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The Right Way to Potty Train Your Toddler

Updated on July 3, 2016

When are They Ready?

Before even starting to think about potty training, you need to be sure your toddler is ready. A child is usually ready to start potty training if they begin to hide while they are "going", or tell you that they have pooped or peed in their diaper. This shows that they want privacy, along with knowing when they are done pooping or urinating. While most children are ready to potty train at the age of 2-3 years old, this does not mean that your child will be ready at that age. Every kid is different. However, if you have a defiant toddler, they are going to put up a fight even if they are ready.

How I Learned I was Doing it Wrong

There are a lot of articles that say if your toddler is showing signs of being ready, but then puts up a fight when you set them on the toilet, you should stop and try again at a later time. This is where I disagree. This is a type of "new age thinking" that magazines and motherhood books have been throwing at people lately, and I bought into it. My idea of how potty training looked was with my toddler running up to me one day and saying, "Mommy, I'm ready to start going on the toilet, and I won't scream or cry at all, Let's go!" Of course this was wishful thinking, but I believed it would happen. I was waiting for my child to be the grown up and let me know when they decided it was more convenient to go in the toilet instead of their diaper. Of course, this is nowhere near how our mothers and grandmothers potty trained us. When they were ready to potty train their kids, they did. They didn't wait for us to be happy about it. They just did it, plain and simple. I learned this from my mother-in-law when she stepped in to potty train my first little boy. I didn't start trying to potty train him until he was 3 years old, and even then I wasn't pushing him because I wanted to be the mother those magazines told me to be. Then we dropped him off with my mother-in-law for a week. I told her that we had "kind of" tried to potty train him and that she could try if she wanted. When we returned he was potty trained. And by that I mean going poop and pee on the toilet, with no accidents. IN ONE WEEK! I asked my mother-in-law how she did it. All she said was, "He's 3 years old! I will not wipe a 3 year olds poopy butt." That's when I realized that my mother-in-law was a genius and knew way more than all the magazines and books in the world about potty training. I asked her what methods she used and that is how I found out the real way to potty train a toddler.

Baby Steps

4 Simple Steps

Step 1: Watch and Learn

The first time you set your child on a toilet, they may not know what to do or be scared. After all, this is a brand new experience. This is why you should let them watch you do it. Of course, mom shows the girls and dad shows the boys. Your child wants to be like you and learns by imitating what you show them. If they see mommy or daddy going potty on the toilet, this will show them that the toilet is not a bad or scary thing, but something that everyone does.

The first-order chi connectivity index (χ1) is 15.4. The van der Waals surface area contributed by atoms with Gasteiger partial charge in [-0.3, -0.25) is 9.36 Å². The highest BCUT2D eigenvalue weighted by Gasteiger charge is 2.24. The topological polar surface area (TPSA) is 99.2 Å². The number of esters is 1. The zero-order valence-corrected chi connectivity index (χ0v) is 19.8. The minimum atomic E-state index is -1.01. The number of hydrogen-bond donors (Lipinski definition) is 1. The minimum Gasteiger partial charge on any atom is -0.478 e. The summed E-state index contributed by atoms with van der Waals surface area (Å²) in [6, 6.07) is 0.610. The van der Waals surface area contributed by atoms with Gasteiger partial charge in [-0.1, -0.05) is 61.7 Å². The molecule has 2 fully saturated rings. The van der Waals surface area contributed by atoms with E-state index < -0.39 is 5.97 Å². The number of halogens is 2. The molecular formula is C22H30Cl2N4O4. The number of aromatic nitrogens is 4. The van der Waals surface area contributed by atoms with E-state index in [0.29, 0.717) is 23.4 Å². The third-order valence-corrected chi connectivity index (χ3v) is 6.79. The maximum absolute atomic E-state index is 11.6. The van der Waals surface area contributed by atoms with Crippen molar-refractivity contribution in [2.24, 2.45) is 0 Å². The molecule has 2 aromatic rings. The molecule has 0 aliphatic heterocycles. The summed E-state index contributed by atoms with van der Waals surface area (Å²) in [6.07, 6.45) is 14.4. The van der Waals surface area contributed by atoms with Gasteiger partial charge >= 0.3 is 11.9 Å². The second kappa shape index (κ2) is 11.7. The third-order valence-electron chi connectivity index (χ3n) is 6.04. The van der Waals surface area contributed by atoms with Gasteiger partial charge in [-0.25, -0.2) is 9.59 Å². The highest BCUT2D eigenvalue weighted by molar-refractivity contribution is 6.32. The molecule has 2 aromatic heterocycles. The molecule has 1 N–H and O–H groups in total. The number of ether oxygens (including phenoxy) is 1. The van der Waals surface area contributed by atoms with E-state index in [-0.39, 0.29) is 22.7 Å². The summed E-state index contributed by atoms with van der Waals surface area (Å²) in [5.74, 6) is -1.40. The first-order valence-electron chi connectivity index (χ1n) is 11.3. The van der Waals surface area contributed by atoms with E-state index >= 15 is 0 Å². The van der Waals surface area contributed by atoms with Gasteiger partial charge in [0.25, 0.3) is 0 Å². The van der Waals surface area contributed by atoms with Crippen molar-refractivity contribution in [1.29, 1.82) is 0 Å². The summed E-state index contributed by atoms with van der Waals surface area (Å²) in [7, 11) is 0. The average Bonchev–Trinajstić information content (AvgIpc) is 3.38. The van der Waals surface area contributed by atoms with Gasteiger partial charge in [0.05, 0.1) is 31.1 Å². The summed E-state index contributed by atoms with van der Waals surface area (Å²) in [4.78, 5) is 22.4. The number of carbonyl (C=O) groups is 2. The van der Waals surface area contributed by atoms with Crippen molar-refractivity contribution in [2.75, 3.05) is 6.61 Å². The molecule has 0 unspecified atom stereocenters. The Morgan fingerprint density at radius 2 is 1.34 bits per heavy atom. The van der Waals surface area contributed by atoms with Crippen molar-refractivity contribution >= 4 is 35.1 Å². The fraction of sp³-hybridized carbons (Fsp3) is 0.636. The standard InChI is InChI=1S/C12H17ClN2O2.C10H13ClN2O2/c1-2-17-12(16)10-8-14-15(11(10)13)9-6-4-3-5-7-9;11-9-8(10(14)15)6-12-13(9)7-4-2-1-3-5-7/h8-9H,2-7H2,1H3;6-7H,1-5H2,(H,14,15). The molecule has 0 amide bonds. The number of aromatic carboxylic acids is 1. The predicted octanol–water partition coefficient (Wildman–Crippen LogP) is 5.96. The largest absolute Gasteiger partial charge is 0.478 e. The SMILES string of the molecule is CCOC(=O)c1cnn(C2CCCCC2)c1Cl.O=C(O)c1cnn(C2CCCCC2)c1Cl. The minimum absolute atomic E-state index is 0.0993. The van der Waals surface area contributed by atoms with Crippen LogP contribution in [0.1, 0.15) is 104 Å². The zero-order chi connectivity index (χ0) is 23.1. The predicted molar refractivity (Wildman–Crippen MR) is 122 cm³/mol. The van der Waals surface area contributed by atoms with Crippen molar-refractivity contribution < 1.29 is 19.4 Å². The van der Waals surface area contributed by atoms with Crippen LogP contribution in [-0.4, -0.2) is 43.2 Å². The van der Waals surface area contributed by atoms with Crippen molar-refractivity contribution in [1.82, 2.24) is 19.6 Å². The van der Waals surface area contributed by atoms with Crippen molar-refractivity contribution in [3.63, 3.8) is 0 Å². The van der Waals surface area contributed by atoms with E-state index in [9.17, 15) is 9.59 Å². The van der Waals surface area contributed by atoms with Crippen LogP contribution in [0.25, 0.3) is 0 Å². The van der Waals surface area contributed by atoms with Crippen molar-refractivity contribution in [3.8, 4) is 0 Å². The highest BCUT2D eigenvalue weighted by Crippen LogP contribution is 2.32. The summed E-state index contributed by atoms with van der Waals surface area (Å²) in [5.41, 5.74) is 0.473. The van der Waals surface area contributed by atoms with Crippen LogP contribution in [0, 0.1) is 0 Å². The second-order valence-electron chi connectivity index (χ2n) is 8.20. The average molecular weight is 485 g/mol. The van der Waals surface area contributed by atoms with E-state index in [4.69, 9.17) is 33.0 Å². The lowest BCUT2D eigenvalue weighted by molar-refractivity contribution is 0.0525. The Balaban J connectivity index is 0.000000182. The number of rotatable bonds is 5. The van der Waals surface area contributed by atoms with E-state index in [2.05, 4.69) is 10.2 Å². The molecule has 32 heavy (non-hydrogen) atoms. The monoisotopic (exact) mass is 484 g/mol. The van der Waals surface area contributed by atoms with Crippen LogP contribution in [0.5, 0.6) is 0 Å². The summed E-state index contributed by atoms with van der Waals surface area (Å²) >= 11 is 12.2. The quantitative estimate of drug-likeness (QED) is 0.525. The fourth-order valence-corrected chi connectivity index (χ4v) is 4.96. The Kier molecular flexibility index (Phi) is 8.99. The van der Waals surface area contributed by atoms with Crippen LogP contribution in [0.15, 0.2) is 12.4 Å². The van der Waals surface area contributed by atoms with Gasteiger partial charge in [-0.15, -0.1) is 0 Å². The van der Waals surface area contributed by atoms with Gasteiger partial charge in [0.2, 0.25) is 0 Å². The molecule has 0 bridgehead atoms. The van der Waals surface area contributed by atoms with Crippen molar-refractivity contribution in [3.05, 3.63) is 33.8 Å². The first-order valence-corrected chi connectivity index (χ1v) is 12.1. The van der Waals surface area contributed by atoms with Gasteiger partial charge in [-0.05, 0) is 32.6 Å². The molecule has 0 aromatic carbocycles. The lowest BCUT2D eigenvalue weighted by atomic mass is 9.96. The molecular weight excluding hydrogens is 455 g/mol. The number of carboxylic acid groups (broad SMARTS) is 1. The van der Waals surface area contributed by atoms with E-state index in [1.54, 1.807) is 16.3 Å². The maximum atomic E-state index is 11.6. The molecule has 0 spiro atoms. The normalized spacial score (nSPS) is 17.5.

Step 2: Make it Fun

If your child is still not wanting to sit on the toilet, make it a fun experience. Tell them what a big girl/boy they are and how proud you are of them. Give them stickers or a treat when they go. Another way is to put a cheerio, or other sort of cereal, in the toilet and tell them to pee on it. These things make it a happy experience rather than an unhappy one and your child will look forward to going potty in the future.

Step 3: Peer Pressure

This one works great if you have more than one child. When your toddler uses the bathroom, give both your toddler and their sibling a treat. This way their brother/sister will remind them to go potty and get excited when they do. Your toddler will pick up on their excitement and want to do it again. Peer pressure also works in the opposite way. If your toddler has an accident, their sibling will get frustrated with them and your toddler will be more careful not to have accidents because they want their sibling to be happy.

Step 4: Don't get discouraged

Accidents happen, they just do. If your toddler goes a week without having an accident you are doing amazing. My 5 year old still pees the bed if you give him too much water before bed-time. Like I said before, every kid is different.



Happy Toddler

Patience and Love

Though these steps worked well for my children, they may not work for you. I can't tell you this is going to work with every kid, but I do hope it gives you some ideas and helps with your potty training endeavors. Remember to have patience or you will go crazy wanting it to be quick and easy. Children respond well to new ideas when they know they are loved. So love them. Love them with all your heart.

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